Scalia gets it right…again
The history of the U.S. Supreme Court is as interesting and engaging as many of the personalities who have been appointed to the high court over the years. Having a wide range of experience, especially in the legislative branch like former Justice Sandra Day O’Connor, is desirable in the formation of opinions because experience in fields other than straight-up appellate matters gives you new ways to look at a given question.
For example, on the issue of statutory interpretation how valuable would the voice of a former legislator be when it comes to questions of procedure and intent? Or the experience of a regulator when it comes to administrative law issues? This is the concern that Justice Scalia was voicing when he gave a talk to a small congregation yesterday afternoon.
[Scalia] said there were three justices with no prior judicial experience back then and today there are none.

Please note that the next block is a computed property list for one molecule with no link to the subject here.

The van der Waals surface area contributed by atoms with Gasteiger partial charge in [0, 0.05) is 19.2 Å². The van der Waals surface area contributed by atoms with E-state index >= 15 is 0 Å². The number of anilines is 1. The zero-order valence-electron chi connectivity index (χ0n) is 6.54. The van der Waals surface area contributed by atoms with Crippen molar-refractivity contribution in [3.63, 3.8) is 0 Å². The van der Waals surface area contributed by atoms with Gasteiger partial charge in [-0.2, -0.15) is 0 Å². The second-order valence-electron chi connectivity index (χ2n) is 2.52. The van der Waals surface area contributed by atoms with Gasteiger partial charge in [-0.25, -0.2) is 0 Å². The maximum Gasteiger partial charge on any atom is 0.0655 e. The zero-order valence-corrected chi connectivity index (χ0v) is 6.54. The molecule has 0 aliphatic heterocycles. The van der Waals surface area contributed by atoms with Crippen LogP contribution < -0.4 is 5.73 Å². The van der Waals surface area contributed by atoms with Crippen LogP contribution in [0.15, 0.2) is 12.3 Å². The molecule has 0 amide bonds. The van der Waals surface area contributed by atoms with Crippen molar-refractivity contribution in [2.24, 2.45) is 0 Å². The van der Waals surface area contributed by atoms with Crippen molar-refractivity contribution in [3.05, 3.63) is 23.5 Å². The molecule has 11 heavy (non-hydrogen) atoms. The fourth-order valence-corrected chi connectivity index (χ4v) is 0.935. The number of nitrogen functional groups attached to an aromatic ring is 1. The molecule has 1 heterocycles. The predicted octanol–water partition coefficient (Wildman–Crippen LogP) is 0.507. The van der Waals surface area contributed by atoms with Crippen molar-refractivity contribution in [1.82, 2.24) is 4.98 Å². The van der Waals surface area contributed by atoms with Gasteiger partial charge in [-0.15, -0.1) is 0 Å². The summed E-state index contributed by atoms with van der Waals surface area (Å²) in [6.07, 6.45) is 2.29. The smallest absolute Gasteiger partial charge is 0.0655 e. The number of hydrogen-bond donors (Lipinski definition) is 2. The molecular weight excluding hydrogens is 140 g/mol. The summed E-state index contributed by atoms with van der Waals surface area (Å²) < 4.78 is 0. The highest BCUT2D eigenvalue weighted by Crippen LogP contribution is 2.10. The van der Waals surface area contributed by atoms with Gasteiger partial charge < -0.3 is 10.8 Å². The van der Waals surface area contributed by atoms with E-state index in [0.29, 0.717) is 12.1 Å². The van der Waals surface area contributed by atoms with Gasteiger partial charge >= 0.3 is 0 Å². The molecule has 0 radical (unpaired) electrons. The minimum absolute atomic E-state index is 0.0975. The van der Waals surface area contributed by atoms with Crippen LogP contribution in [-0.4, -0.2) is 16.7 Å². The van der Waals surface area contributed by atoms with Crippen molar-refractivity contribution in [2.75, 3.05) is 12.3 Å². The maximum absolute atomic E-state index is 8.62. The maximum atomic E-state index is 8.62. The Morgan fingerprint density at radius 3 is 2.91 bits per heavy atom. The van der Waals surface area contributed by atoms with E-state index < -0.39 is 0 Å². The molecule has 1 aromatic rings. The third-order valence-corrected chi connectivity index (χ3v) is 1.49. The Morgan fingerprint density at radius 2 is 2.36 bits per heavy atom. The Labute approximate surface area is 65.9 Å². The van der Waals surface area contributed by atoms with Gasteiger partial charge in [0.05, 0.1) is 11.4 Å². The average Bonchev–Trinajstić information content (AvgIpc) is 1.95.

Scalia said he’s concerned about the practice because “every aspect of your career broadens your outlook” so “it’s good for the court to have people of varying backgrounds.”
Take a look at the histories of some Justices for what past experience means, good gods.
That’s just a list off the top of my head, but it’s impressive. Even our Minnesota man, Justice William O. Douglas, was an SEC regulator before getting to the court.
Is this trend of only appointing judges simply a coincidence, or a fundamental shift? Perhaps both parties are realigning after the bloody Bork-Thomas battles, and focusing on using an extensive resume of specific experience to slide through otherwise-ideological nominees like in Scalia’s case. Prove to the Senate that you’re so brilliant it doesn’t matter what party you vote for.
Whether that is actually the strategy behind the move to nominate almost exclusively Federal appellate judges, I don’t know, but it sure makes sense.
Have it good,
No comments yet.